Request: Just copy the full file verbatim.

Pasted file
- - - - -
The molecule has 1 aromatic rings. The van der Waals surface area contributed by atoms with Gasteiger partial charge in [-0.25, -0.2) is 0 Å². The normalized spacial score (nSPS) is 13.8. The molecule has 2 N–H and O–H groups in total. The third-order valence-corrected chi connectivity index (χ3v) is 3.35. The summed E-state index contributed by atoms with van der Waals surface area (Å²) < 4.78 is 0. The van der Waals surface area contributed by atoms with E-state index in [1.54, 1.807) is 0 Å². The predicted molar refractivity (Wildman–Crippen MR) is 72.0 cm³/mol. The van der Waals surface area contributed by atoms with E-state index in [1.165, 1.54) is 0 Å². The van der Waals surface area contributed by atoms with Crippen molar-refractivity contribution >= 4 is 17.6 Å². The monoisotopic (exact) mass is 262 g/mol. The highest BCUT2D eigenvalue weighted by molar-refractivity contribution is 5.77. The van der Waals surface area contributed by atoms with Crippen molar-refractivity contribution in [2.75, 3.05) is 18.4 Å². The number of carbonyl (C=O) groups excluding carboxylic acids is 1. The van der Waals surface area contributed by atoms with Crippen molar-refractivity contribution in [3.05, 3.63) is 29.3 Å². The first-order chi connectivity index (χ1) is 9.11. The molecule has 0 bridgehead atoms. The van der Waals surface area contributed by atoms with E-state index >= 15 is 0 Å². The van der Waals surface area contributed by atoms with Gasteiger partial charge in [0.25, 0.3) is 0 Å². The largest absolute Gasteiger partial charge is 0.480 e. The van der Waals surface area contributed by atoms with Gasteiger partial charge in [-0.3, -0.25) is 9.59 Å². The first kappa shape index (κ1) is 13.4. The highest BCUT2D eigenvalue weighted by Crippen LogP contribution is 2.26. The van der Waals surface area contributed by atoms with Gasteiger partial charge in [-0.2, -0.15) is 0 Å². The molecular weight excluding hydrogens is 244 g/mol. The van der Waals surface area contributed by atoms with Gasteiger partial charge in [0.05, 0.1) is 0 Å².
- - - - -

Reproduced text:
The molecule has 1 aromatic rings. The van der Waals surface area contributed by atoms with Gasteiger partial charge in [-0.25, -0.2) is 0 Å². The normalized spacial score (nSPS) is 13.8. The molecule has 2 N–H and O–H groups in total. The third-order valence-corrected chi connectivity index (χ3v) is 3.35. The summed E-state index contributed by atoms with van der Waals surface area (Å²) < 4.78 is 0. The van der Waals surface area contributed by atoms with E-state index in [1.54, 1.807) is 0 Å². The predicted molar refractivity (Wildman–Crippen MR) is 72.0 cm³/mol. The van der Waals surface area contributed by atoms with E-state index in [1.165, 1.54) is 0 Å². The van der Waals surface area contributed by atoms with Crippen molar-refractivity contribution >= 4 is 17.6 Å². The monoisotopic (exact) mass is 262 g/mol. The highest BCUT2D eigenvalue weighted by molar-refractivity contribution is 5.77. The van der Waals surface area contributed by atoms with Crippen molar-refractivity contribution in [2.75, 3.05) is 18.4 Å². The number of carbonyl (C=O) groups excluding carboxylic acids is 1. The van der Waals surface area contributed by atoms with Crippen molar-refractivity contribution in [3.05, 3.63) is 29.3 Å². The first-order chi connectivity index (χ1) is 9.11. The molecule has 0 bridgehead atoms. The van der Waals surface area contributed by atoms with E-state index >= 15 is 0 Å². The van der Waals surface area contributed by atoms with Gasteiger partial charge in [0.25, 0.3) is 0 Å². The largest absolute Gasteiger partial charge is 0.480 e. The van der Waals surface area contributed by atoms with Gasteiger partial charge in [-0.3, -0.25) is 9.59 Å². The first kappa shape index (κ1) is 13.4. The highest BCUT2D eigenvalue weighted by Crippen LogP contribution is 2.26. The van der Waals surface area contributed by atoms with Gasteiger partial charge in [-0.2, -0.15) is 0 Å². The molecular weight excluding hydrogens is 244 g/mol. The van der Waals surface area contributed by atoms with Gasteiger partial charge in [0.05, 0.1) is 0 Å².